Trump official said ‘the boss is not going to leave’ despite 2020 defeat, Georgia prosecutors told

A top adviser to Donald Trump privately told colleagues in December 2020 that his boss would not leave the White House "under any circumstances", new video alleges.

Dan Scavino, who was then serving as Mr Trump's chief of staff and director of social media , allegedly claimed at a White House Christmas party that the President would "just stay in power" regardless of election rules.

The accusation was made by former Trump campaign lawyer Jenna Ellis as part of a plea bargain with Georgia state prosecutors, who have charged Mr Trump and 18 others with plotting to illegally overturn the result of the 2020 presidential election.

Footage obtained by ABC News from a confidential meeting with investigators shows Ellis describing an alarming conversation she had with Mr Scavino on or around 19 December, 2020.

"I emphasised to him [that] I thought the ability to challenge the election results was essentially over," Ellis told prosecutors during the meeting, referring to a raft of failed legal challenges launched by the Trump campaign the previous month.

"He said to me, in a kind of excited tone: 'Well, we don't care and we're not gonna leave.'"

"I said, 'what do you mean?' And he said: 'Well, the boss' – meaning President Trump, and everyone understood that's what we all called him – he said, 'the boss is not going to leave under any circumstances. We are just going to stay in power.'"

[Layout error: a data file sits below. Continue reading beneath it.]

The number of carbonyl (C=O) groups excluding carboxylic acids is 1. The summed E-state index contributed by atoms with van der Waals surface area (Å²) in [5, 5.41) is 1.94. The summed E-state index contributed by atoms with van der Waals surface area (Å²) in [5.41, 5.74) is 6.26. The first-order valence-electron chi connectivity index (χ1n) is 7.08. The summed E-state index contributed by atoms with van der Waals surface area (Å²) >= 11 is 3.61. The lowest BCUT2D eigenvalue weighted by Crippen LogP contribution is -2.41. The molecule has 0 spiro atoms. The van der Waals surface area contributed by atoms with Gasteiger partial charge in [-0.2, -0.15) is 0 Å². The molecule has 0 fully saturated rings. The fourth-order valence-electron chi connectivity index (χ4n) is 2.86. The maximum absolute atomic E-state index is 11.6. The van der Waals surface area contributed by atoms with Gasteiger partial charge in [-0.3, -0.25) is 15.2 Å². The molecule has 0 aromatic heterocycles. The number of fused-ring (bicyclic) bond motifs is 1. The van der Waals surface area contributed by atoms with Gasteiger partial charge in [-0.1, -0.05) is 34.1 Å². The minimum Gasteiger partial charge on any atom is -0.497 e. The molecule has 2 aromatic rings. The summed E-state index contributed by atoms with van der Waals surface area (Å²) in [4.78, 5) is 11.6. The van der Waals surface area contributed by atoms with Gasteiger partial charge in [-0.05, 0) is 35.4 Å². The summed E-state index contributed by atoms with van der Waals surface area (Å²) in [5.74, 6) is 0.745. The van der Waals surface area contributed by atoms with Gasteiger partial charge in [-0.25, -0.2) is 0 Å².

Ellis expressed doubt, telling Mr Scavino that "it doesn't quite work that way, you realise". Mr Scavino allegedly responded: "We don't care."

In response, Mr Trump's lawyer Steve Saddow told ABC that the "purported private conversation" described by Ellis was "absolutely meaningless" because Mr Trump ultimately left the White House on schedule in January 2021.

"If this is the type of bogus, ridiculous 'evidence' [Georgia] District Attorney Willis intends to rely upon, it is one more reason that this political, travesty of a case must be dismissed."

Ellis pled guilty last month to one count of aiding and abetting false statements, admitting that she had spoken with reckless disregard for the truth when she claimed without evidence that thousands of felons and under-18s had voted illegally.

In exchange for her full cooperation with prosecutors, she will avoid a prison sentence, instead paying a $5,000 fine and performing 100 hours of community service.

Before working for Mr Trump, Ellis was a prominent conservative lawyer best known for arguing that the US constitution was founded upon and must be interpreted according to Christian morality.

The Independent has asked both Ellis and Mr Scavino for comment.